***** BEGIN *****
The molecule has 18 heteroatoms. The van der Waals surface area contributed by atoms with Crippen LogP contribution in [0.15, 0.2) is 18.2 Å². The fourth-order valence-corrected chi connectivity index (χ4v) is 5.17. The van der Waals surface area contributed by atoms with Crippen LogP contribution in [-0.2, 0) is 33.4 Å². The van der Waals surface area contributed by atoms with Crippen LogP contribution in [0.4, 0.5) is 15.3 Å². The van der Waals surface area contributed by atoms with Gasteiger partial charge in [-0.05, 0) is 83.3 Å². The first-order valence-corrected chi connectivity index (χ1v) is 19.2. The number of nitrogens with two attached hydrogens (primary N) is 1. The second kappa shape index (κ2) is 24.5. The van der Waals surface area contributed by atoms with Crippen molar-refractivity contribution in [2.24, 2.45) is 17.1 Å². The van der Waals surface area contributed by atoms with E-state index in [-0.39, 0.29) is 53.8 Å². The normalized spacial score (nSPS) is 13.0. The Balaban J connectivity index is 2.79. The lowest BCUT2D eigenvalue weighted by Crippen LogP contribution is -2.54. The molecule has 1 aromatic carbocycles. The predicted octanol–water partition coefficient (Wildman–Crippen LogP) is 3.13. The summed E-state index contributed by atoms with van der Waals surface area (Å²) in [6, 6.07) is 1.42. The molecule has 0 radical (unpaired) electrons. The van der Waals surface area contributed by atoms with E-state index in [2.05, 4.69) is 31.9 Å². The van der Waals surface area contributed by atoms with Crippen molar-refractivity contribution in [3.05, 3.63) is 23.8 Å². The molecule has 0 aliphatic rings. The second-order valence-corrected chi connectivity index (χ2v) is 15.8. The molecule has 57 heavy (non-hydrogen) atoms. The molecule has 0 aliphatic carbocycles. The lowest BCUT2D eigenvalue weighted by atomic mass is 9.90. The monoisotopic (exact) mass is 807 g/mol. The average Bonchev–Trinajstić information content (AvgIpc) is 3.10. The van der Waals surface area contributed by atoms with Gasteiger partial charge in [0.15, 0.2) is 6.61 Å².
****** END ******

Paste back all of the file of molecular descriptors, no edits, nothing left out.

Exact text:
The molecule has 18 heteroatoms. The van der Waals surface area contributed by atoms with Crippen LogP contribution in [0.15, 0.2) is 18.2 Å². The fourth-order valence-corrected chi connectivity index (χ4v) is 5.17. The van der Waals surface area contributed by atoms with Crippen LogP contribution in [-0.2, 0) is 33.4 Å². The van der Waals surface area contributed by atoms with Crippen LogP contribution in [0.4, 0.5) is 15.3 Å². The van der Waals surface area contributed by atoms with Gasteiger partial charge in [-0.05, 0) is 83.3 Å². The first-order valence-corrected chi connectivity index (χ1v) is 19.2. The number of nitrogens with two attached hydrogens (primary N) is 1. The second kappa shape index (κ2) is 24.5. The van der Waals surface area contributed by atoms with Crippen molar-refractivity contribution in [2.24, 2.45) is 17.1 Å². The van der Waals surface area contributed by atoms with E-state index in [-0.39, 0.29) is 53.8 Å². The normalized spacial score (nSPS) is 13.0. The Balaban J connectivity index is 2.79. The lowest BCUT2D eigenvalue weighted by Crippen LogP contribution is -2.54. The molecule has 1 aromatic carbocycles. The predicted octanol–water partition coefficient (Wildman–Crippen LogP) is 3.13. The summed E-state index contributed by atoms with van der Waals surface area (Å²) in [6, 6.07) is 1.42. The molecule has 0 radical (unpaired) electrons. The van der Waals surface area contributed by atoms with E-state index in [2.05, 4.69) is 31.9 Å². The van der Waals surface area contributed by atoms with Crippen molar-refractivity contribution in [3.05, 3.63) is 23.8 Å². The molecule has 0 aliphatic rings. The second-order valence-corrected chi connectivity index (χ2v) is 15.8. The molecule has 57 heavy (non-hydrogen) atoms. The molecule has 0 aliphatic carbocycles. The lowest BCUT2D eigenvalue weighted by atomic mass is 9.90. The monoisotopic (exact) mass is 807 g/mol. The average Bonchev–Trinajstić information content (AvgIpc) is 3.10. The van der Waals surface area contributed by atoms with Gasteiger partial charge in [0.15, 0.2) is 6.61 Å².